The other reason is that we’re like Michael Scott, which means that we just can’t bear the thought of someone else not liking us. So Michael Scott is the main character in the TV show, The Office, which ran for nine seasons. [Any fans of The Office in here?] Well, in the show Michael Scott’s character is the boss of a paper company in Scranton, Pennsylvania, and he’s known for craving the approval of others. He said it best in Season 4. In an interview, Michael Scott said:
Do I need to be liked? Absolutely not. I like to be liked. I enjoy being liked. I have to be liked. But it’s not like this compulsive need to be liked, like my need to be praised.
Then another time he said,
As a boss, do I want to be feared or loved? I want both. I want people to fear how much they love me.
This is comedy, and it’s good. That is supposed to be laughed at. And on some level it’s true for all of us. A lot of times we just like being liked. And without the gospel, unless God has told us to do it, I think the craving to be liked is a big reason we try to solve relational strife. We just can’t stand the thought that someone thinks badly of us, and that’s when our attempts for restoration becomes more like a reputation recovery project.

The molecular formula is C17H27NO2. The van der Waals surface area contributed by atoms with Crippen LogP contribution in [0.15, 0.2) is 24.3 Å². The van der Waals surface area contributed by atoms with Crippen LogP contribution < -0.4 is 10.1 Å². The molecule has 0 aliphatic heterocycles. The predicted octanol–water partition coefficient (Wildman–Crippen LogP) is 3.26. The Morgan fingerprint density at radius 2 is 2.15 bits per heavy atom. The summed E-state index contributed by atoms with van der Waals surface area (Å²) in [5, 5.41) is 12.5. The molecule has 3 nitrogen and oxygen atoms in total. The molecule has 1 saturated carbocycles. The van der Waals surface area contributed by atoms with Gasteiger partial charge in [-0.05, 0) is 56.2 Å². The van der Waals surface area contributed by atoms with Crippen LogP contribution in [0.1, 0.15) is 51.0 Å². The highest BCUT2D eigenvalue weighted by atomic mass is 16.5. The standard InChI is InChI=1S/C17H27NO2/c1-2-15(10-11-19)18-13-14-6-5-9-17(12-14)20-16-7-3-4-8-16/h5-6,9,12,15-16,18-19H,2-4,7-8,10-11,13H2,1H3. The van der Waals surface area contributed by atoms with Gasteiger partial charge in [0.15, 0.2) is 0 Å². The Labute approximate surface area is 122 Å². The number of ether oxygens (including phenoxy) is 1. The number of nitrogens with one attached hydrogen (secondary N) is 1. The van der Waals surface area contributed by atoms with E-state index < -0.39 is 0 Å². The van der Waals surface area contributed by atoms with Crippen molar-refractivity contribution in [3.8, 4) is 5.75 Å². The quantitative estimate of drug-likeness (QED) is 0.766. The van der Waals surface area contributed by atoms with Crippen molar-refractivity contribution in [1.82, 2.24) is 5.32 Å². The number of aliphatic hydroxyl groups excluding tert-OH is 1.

So without the gospel, we either try to solve relational tension because the other person has something we want, or we crave to be liked, and that’s why, most of the time, it doesn’t work. Without the gospel, without a shared faith in the gospel, we lack the resources needed for true restoration, and therefore, restoration will be hard.
Now, to the second implication: Christian relationships have the gospel as the resource for restoration, and therefore, restoration is not just possible, but essential.